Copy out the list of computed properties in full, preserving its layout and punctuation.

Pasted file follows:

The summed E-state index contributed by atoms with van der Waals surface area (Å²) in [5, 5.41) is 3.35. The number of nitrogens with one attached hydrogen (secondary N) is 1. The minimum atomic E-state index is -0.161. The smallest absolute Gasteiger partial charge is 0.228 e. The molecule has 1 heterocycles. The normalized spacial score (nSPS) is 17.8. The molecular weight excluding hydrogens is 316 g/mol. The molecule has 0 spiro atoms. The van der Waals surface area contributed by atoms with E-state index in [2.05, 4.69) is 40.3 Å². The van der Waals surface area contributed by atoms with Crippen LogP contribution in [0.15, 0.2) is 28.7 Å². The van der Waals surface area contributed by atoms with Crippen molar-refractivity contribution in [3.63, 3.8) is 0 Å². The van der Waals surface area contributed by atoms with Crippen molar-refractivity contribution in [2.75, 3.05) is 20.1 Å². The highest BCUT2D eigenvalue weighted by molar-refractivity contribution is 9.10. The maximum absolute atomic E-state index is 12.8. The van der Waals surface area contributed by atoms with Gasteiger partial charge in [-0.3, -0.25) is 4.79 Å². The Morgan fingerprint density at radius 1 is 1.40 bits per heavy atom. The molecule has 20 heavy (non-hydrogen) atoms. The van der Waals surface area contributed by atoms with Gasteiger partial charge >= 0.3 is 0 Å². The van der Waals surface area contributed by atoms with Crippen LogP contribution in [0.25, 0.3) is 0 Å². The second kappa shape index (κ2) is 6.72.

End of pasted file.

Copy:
The summed E-state index contributed by atoms with van der Waals surface area (Å²) in [5, 5.41) is 3.35. The number of nitrogens with one attached hydrogen (secondary N) is 1. The minimum atomic E-state index is -0.161. The smallest absolute Gasteiger partial charge is 0.228 e. The molecule has 1 heterocycles. The normalized spacial score (nSPS) is 17.8. The molecular weight excluding hydrogens is 316 g/mol. The molecule has 0 spiro atoms. The van der Waals surface area contributed by atoms with E-state index in [2.05, 4.69) is 40.3 Å². The van der Waals surface area contributed by atoms with Crippen LogP contribution in [0.15, 0.2) is 28.7 Å². The van der Waals surface area contributed by atoms with Crippen molar-refractivity contribution in [3.63, 3.8) is 0 Å². The van der Waals surface area contributed by atoms with Crippen molar-refractivity contribution in [2.75, 3.05) is 20.1 Å². The highest BCUT2D eigenvalue weighted by molar-refractivity contribution is 9.10. The maximum absolute atomic E-state index is 12.8. The van der Waals surface area contributed by atoms with Gasteiger partial charge in [-0.3, -0.25) is 4.79 Å². The Morgan fingerprint density at radius 1 is 1.40 bits per heavy atom. The molecule has 20 heavy (non-hydrogen) atoms. The van der Waals surface area contributed by atoms with Gasteiger partial charge >= 0.3 is 0 Å². The van der Waals surface area contributed by atoms with Crippen LogP contribution in [0.25, 0.3) is 0 Å². The second kappa shape index (κ2) is 6.72.